If possible, you should also use technology to communicate a message of safety to your clients. At my firm, we licensed a software that automatically monitors every single client account and lets us know how much they’ve dropped from their all-time high. It can even allow us to set an alert system so that, if we know a client would never want to drop more than 10 percent from their highest-ever amount, we get notified if they reach 7.5 percent.
What is your RIA doing to help you deliver safe portfolios to your clients?
3. Keep my fees fair.
We don’t need to beat a dead horse here, but clients do not want to pay high fees. Yes, if you’re a good salesperson you can do it, but it’s not in your clients’ best interest.
Clients don’t necessarily want “cheap” money management — they just don’t want to overpay. If you do charge a high fee (think anything over 2 percent), then just know your clients will have very high expectations. If you don’t deliver, then you’ll lose clients. No retention = no real value in a fee-based business. So, just do the right thing and try to provide great service at a fair price. You and your clients will benefit from this equally.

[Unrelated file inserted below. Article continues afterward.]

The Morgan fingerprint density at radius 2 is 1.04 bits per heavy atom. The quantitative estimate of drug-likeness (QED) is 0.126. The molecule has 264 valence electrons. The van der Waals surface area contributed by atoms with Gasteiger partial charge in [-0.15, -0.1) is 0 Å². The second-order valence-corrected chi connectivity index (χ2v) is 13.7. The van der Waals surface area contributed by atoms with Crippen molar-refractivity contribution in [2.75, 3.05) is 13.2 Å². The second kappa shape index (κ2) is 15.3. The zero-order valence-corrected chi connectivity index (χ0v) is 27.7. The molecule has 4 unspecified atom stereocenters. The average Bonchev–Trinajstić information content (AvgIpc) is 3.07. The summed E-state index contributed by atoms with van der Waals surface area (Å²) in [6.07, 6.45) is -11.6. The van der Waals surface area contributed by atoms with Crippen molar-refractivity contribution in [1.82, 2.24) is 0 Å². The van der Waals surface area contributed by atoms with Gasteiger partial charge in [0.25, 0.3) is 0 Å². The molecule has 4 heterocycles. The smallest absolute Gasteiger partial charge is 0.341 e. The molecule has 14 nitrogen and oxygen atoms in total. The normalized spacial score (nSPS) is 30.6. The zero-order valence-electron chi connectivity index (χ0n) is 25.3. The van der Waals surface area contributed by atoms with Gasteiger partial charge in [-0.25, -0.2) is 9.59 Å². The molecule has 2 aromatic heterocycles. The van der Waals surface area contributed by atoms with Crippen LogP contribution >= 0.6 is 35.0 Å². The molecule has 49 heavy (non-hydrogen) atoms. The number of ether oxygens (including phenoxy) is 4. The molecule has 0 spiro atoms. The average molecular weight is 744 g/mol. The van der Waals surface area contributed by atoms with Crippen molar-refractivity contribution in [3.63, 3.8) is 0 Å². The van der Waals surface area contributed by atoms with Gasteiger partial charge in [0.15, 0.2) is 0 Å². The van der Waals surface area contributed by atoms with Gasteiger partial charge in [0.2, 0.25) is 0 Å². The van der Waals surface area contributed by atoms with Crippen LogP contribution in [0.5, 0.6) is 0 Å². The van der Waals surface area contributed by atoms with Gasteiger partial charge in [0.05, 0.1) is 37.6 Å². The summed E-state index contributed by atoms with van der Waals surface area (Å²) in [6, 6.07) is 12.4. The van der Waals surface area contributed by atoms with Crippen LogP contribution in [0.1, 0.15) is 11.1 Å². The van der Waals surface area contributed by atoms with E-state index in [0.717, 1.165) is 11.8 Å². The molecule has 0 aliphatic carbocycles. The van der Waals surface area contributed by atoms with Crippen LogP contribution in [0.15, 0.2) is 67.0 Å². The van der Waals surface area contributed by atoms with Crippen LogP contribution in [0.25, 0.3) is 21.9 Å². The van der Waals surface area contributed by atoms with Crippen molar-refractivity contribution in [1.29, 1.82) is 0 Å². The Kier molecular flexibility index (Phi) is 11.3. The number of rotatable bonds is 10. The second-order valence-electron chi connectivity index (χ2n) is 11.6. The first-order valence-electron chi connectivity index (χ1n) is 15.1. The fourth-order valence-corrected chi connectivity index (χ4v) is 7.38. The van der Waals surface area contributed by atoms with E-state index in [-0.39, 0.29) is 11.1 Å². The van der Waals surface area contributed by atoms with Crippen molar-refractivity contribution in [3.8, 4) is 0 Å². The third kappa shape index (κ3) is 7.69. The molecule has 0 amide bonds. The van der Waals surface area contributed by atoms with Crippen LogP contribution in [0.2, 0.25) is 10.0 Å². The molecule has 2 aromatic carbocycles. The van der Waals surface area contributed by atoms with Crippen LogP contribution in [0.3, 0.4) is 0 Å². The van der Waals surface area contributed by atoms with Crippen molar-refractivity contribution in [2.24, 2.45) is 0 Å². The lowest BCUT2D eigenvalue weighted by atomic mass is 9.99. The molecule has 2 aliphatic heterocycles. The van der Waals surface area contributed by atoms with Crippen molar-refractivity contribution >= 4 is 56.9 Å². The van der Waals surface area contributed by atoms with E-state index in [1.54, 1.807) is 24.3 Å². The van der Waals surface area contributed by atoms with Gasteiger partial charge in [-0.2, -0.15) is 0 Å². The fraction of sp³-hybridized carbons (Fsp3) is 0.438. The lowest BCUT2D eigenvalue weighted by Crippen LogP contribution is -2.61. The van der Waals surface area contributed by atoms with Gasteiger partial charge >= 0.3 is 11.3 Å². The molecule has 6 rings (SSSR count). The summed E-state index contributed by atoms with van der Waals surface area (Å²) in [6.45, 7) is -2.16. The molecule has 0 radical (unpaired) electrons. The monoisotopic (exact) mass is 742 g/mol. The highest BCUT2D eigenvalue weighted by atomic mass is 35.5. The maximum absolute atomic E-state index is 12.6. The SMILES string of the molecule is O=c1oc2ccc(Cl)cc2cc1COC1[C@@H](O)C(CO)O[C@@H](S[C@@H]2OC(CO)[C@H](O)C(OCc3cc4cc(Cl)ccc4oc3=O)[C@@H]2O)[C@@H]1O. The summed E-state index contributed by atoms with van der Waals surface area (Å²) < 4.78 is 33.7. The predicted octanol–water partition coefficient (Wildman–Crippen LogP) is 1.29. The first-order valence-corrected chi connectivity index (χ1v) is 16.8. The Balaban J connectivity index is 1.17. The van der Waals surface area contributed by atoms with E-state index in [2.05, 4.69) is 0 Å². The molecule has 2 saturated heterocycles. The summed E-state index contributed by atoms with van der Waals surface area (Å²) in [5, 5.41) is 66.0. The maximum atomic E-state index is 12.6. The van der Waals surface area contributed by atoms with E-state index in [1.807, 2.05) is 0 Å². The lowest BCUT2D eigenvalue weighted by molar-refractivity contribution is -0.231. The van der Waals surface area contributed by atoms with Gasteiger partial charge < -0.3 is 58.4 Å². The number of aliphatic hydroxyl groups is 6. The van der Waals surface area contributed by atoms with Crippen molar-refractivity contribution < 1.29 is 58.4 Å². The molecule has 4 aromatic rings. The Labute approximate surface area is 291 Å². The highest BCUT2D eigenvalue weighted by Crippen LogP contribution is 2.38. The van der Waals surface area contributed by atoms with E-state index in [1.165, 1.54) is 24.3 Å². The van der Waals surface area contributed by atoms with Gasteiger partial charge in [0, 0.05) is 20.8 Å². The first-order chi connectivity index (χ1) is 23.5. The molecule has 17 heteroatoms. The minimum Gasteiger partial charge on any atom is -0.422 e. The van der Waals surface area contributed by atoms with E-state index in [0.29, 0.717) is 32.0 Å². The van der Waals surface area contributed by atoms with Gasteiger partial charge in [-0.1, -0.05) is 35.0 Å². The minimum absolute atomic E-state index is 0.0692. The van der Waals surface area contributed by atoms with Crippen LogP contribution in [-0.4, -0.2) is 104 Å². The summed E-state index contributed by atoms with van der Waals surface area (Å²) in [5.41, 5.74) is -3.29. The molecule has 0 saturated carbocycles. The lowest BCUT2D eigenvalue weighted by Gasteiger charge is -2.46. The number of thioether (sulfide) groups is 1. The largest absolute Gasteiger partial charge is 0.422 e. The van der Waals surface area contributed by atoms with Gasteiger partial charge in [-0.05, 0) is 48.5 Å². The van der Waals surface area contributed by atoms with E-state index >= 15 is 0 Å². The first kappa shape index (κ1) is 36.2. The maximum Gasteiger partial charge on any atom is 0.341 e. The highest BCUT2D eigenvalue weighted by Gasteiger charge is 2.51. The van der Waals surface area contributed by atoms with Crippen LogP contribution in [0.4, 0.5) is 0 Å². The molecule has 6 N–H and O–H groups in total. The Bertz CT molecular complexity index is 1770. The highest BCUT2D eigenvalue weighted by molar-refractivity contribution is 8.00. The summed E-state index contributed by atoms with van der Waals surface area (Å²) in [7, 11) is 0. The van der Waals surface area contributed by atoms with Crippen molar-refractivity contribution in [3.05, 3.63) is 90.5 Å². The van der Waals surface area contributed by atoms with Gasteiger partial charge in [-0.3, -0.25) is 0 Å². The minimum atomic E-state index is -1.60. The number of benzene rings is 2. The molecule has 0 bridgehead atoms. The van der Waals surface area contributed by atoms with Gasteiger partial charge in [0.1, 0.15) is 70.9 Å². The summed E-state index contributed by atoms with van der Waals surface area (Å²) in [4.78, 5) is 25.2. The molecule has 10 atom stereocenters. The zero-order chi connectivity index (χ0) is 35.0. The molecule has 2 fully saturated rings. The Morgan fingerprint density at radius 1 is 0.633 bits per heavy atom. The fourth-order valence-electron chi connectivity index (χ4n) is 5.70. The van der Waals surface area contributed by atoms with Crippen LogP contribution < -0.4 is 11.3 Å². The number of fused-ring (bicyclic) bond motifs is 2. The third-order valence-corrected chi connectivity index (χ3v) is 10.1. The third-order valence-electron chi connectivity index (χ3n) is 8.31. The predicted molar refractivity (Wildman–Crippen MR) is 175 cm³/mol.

What’s your RIA partner doing to make sure pricing is fair and in your clients’ best interest?
4. Make my statements simple and easy to understand.
I’ve already shared how we provide clients weekly updates and even text message alerts. In addition, you absolutely must have simple and easy-to-understand statements.
Ideally, the statement should have your name and firm logo on it (not your RIA firm if you’re an IAR; your clients bought you, not them). Clients should be able to find out exactly how much they have, how they’re doing, and how much they’re paying you.
Is your RIA firm delivering simple, easy-to-understand statements with your branding on them?
Friends, that’s it — your simple yet comprehensive guide for choosing a rock-solid RIA partner.
If you think this guide is missing something, just drop some comments below. If there’s adequate demand, I’ll even have this designed into a fillable PDF with check boxes and text areas. That way, when the SEC comes knocking at your door wanting to know how you represent your clients’ best interest, you can confidently pull the guide out and show them.